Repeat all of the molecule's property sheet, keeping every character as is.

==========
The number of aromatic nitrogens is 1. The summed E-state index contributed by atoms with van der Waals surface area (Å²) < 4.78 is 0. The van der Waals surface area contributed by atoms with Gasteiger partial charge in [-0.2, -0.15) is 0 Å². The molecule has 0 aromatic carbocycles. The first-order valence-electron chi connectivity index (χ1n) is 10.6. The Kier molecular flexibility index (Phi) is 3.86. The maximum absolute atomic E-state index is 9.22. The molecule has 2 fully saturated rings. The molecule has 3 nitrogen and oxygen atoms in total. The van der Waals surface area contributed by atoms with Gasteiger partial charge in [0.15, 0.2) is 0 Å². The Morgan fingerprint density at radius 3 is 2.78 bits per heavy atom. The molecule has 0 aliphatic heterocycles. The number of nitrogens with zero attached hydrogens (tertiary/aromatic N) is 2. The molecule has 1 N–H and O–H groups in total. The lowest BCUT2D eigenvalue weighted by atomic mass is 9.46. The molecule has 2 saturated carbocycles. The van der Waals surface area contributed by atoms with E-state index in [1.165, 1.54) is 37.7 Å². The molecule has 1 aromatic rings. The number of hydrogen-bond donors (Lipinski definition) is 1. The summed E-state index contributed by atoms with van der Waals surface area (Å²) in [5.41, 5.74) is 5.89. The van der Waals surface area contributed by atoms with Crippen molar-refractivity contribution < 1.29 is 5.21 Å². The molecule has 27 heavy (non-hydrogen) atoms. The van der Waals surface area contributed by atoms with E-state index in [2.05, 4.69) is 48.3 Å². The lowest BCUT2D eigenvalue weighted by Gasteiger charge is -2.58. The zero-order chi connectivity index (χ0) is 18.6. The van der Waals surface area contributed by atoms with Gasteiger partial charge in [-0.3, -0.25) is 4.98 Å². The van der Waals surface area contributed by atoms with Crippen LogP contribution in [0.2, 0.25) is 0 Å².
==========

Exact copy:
The number of aromatic nitrogens is 1. The summed E-state index contributed by atoms with van der Waals surface area (Å²) < 4.78 is 0. The van der Waals surface area contributed by atoms with Gasteiger partial charge in [-0.2, -0.15) is 0 Å². The molecule has 0 aromatic carbocycles. The first-order valence-electron chi connectivity index (χ1n) is 10.6. The Kier molecular flexibility index (Phi) is 3.86. The maximum absolute atomic E-state index is 9.22. The molecule has 2 fully saturated rings. The molecule has 3 nitrogen and oxygen atoms in total. The van der Waals surface area contributed by atoms with Gasteiger partial charge in [0.15, 0.2) is 0 Å². The Morgan fingerprint density at radius 3 is 2.78 bits per heavy atom. The molecule has 0 aliphatic heterocycles. The number of nitrogens with zero attached hydrogens (tertiary/aromatic N) is 2. The molecule has 1 N–H and O–H groups in total. The lowest BCUT2D eigenvalue weighted by atomic mass is 9.46. The molecule has 2 saturated carbocycles. The van der Waals surface area contributed by atoms with E-state index in [1.165, 1.54) is 37.7 Å². The molecule has 1 aromatic rings. The number of hydrogen-bond donors (Lipinski definition) is 1. The summed E-state index contributed by atoms with van der Waals surface area (Å²) in [5.41, 5.74) is 5.89. The van der Waals surface area contributed by atoms with Crippen molar-refractivity contribution < 1.29 is 5.21 Å². The molecule has 27 heavy (non-hydrogen) atoms. The van der Waals surface area contributed by atoms with E-state index in [2.05, 4.69) is 48.3 Å². The lowest BCUT2D eigenvalue weighted by Gasteiger charge is -2.58. The zero-order chi connectivity index (χ0) is 18.6. The van der Waals surface area contributed by atoms with Gasteiger partial charge in [-0.3, -0.25) is 4.98 Å². The van der Waals surface area contributed by atoms with Crippen LogP contribution in [0.2, 0.25) is 0 Å².